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The Book of Drugs: A Memoir Paperback – January 10, 2012
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Rock musician Doughty, former leader of the band Soul Coughing, makes clear from the start that he loves drugs, especially heroin. He just doesn’t like what they do to him, and at this point in his life, he has no desire to try them again. Cognizant of the James Frey syndrome, Doughty admits that he has changed names in an effort to avoid problems even as he asks, “Isn’t memory itself an act of imagination?” In this conversational, rambling, and picaresque memoir—one without chapter breaks—Doughty recalls a childhood and adolescence where after his sophomore year in high school, he attended an experimental college (“a weird school,” he says) in Massachusetts. He recalls, too, his various druggie activities, including dancing in a club under the influence of acid and snorting heroin in a basement dressing room. Although Doughty’s many drug escapades become a bit redundant after a while, anyone with an interest in pop culture generally and rock music in particular should appreciate this insider’s account of life on the road. --June Sawyers
“[A] tell all rock chronicle…The book reads like Jim Carroll’s The Basketball Diaries, a close-up chronicle of a heroin addict.”
Lincoln Journal-Star, 3/25/12
“An honest, oft-funny memoir that captures his rock ‘n' roll heart while telling the clichéd drug story without resorting to cliché.”
“Full of succulent period errata, much like Patti Smith's Just Kids and Eileen Myles' Inferno. We go to legendary places and meet legendary people along the way…Like Smith and Myles, Doughty recreates downtown Manhattan in his formative moment with adroit and insouciant deftness. One comes to see and know as he has. It is a deeply enchanting backdrop for a deeply disenchanting behind-the-scenes.”
“This story will interest those who following the contemporary music scene and who will enjoy a look behind the spotlights and glamour.”
“Not only an open look by Doughty at his past addiction problems, but a smart, funny, and honest view of the late 80s/early 90s NY music scene, Doughty’s years with the band Soul Coughing, and what it was like to reach the other side of a very dark place. Don’t for a moment think that Mike Doughty has written your typical I-got-clean-and-now-I’m-above-all-that sort of book."
“A funny, haunted tale in which no one—bandmates, producers, fans, A&R reps, fellow musicians such as Jeff Buckley and Redman, and least of all Doughty himself—is spared.”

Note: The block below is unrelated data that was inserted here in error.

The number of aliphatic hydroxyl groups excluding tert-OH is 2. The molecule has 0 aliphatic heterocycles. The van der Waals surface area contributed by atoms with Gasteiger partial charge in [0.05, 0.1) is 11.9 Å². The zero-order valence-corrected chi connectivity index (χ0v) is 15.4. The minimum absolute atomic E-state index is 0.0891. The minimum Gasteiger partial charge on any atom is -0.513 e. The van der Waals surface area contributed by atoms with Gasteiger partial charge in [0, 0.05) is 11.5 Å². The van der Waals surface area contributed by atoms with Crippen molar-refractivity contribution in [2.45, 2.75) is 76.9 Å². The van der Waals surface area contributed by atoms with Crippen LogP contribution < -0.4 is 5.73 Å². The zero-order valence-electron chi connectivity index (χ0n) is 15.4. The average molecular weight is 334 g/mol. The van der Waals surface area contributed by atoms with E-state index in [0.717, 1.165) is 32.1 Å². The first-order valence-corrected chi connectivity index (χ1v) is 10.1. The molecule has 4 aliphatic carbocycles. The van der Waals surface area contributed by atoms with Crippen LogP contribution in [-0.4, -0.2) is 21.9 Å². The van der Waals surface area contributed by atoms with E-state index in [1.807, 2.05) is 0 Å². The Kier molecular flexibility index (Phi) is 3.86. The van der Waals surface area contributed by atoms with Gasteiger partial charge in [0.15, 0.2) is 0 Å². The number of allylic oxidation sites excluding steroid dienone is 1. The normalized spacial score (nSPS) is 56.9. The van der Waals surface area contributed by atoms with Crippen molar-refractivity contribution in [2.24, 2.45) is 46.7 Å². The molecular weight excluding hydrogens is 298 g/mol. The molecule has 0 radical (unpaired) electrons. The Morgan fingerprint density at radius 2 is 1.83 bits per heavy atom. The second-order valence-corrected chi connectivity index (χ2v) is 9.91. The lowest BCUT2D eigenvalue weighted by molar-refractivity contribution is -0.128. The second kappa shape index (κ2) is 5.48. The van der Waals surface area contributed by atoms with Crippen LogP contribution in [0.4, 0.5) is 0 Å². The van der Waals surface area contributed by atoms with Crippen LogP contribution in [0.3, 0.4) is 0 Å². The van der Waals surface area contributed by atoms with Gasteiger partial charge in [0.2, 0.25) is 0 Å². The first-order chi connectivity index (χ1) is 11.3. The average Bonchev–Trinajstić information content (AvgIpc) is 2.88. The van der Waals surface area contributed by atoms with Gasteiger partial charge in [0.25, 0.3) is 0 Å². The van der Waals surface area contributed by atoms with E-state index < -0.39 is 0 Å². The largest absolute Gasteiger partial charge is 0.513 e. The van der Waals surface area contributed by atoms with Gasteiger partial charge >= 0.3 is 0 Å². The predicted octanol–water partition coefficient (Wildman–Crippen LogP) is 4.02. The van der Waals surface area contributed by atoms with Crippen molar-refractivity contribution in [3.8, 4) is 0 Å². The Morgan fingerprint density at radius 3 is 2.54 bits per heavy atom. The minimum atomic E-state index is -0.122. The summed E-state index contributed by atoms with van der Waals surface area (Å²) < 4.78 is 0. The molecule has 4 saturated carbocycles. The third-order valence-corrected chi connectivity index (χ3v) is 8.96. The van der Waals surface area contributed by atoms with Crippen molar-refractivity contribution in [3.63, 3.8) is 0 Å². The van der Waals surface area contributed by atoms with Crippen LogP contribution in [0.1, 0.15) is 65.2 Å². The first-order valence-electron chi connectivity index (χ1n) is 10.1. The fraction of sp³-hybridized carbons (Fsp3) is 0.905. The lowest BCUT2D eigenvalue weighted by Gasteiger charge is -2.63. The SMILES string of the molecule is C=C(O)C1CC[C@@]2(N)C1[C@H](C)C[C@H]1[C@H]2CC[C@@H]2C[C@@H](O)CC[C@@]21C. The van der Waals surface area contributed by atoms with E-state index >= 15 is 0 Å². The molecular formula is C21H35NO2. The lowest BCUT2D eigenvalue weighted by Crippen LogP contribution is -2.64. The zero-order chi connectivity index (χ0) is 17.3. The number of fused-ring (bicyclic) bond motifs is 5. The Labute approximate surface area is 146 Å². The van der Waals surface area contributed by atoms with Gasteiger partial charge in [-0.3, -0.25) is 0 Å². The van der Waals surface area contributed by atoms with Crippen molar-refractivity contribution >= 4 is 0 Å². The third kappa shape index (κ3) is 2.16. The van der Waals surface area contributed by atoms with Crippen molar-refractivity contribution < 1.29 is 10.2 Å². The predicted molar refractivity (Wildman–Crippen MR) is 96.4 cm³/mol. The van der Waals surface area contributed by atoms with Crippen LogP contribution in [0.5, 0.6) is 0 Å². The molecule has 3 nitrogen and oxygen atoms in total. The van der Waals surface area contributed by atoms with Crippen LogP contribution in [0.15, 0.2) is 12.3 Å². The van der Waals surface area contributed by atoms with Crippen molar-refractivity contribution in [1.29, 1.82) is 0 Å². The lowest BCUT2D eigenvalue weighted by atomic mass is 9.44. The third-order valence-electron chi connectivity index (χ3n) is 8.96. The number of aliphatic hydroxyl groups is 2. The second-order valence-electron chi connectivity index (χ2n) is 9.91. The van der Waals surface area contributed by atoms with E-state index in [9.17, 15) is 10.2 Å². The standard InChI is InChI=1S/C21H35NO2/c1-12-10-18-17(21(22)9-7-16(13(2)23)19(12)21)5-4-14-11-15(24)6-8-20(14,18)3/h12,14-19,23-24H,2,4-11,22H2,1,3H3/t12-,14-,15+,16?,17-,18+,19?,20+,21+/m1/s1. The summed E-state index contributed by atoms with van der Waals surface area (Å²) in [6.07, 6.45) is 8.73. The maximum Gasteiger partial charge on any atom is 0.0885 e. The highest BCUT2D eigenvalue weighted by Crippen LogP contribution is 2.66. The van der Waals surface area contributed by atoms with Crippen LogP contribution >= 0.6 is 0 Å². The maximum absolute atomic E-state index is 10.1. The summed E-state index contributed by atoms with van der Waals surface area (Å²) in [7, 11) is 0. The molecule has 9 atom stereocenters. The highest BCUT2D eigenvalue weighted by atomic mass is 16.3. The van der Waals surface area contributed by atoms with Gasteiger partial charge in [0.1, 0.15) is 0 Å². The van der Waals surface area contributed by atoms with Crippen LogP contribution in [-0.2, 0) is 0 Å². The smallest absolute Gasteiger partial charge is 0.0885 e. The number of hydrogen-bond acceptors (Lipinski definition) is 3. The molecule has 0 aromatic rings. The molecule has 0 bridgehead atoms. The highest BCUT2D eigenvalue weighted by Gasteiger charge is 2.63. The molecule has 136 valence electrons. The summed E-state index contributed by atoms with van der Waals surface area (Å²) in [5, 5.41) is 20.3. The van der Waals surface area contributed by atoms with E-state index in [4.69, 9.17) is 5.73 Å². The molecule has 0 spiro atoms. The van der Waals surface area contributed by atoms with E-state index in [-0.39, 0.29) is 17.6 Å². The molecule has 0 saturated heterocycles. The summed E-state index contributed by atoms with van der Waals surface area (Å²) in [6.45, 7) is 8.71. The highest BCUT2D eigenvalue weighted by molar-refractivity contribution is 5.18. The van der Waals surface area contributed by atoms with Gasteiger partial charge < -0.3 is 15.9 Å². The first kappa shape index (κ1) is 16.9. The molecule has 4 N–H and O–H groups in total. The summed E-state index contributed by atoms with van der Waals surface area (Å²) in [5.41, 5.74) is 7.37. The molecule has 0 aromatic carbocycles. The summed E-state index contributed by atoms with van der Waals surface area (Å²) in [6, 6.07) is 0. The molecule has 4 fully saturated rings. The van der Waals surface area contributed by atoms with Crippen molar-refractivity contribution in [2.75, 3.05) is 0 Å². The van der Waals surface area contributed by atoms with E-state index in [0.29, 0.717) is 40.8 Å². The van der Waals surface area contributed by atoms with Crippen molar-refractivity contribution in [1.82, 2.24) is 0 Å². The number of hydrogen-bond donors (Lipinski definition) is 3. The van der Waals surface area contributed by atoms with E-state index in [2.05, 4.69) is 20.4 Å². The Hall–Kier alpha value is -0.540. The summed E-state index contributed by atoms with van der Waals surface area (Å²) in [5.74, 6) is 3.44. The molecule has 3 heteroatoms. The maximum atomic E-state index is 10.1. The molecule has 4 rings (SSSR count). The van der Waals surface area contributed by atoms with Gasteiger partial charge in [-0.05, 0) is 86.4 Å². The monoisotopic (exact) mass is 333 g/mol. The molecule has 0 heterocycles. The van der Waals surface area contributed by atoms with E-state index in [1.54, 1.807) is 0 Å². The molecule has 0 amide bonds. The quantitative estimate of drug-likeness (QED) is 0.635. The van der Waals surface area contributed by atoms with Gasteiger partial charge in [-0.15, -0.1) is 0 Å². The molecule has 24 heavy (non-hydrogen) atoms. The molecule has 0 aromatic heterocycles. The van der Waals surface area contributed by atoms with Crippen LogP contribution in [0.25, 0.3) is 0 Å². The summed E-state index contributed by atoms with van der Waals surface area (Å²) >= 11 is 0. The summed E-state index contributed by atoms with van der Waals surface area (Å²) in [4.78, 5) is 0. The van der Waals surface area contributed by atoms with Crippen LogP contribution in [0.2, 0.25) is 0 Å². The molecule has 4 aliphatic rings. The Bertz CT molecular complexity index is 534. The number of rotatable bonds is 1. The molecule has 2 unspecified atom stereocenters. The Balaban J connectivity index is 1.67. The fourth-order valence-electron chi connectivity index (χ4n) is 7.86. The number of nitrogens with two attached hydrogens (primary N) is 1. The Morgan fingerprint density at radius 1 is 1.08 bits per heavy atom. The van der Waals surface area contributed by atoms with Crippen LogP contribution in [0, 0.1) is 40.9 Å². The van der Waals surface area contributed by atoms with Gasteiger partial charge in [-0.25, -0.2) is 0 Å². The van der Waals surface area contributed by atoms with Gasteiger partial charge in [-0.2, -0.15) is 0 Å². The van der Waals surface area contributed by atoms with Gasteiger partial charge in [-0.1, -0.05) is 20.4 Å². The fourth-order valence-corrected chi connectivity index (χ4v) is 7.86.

“A chronicle of Doughty’s journey through making music for a living and all that came/comes with it.”
“[Doughty] describes his neurotic former bandmates and his own outrageous behavior with self-deprecating humor and brutal honesty.”
“[A] spectacular new memoir…A whirlwind, flash-fiction-style account of [Doughty’s] life…A painful, funny, acidic memoir.”
“The unspoken rule of rock ‘n’ roll memoirs—especially ones about drug-addled players who get clean—is that the author tends to mend fences rather than sling mud. Mike Doughty: not so much. In The Book of Drugs, the former Soul Coughing frontman writes with a lacerating candor about his family, his narcotic and sexual excesses, the idiocy of the music industry, and, most of all, his former band mates.”
“Doughty’s humble voice and one foot forever in the indie underground makes this book more “Cash” by Johnny Cash than “Life” by Keith Richards…[Doughty] writes as memory occurs to everyone, and his tone is loose and familiar enough to feel like a conversation…His humor is wry and self-deprecating.”
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The reason I give it 3 stars, however, is because Doughty spends too much time bitching about his band and doesn't seem to have much insight into his own behavior in relationship to how things turned out. Honestly, the guy comes off as a small-hearted tool.
But I suppose it has the same appeal as reality TV. It's hard to look away from a train wreck.
The book was a fun little read into the dark side of the Soul Coughing days, the hell of drug addiction, and the bliss of recovery. "Fun" in that the style, short, choppy, stream-of-thought paragraphs and pages, makes it easy to read, but hard to put down. The story points to where a lot of Mike's lyrics come from today - you get a glimpse of the pain and frustration that produces the great tunes he belts out today. As a substance abuse therapist myself, I get to see the success and struggle of addictions everyday - Mike tells it in an authentic and personal way. Knowing that he is on "the other side" today, it was enjoyable to read of his trials and path to recovery - it may not have been the same if he wasn't as doing as well as he was
Good book for the music junky, Doughty fan, or recovery/substance abuse reader. If you want to read about the joys of being in a band, or what a great group Soul Coughing was, maybe you should just stick with listening to the tunes.
Most recent customer reviews
recommend it !!!!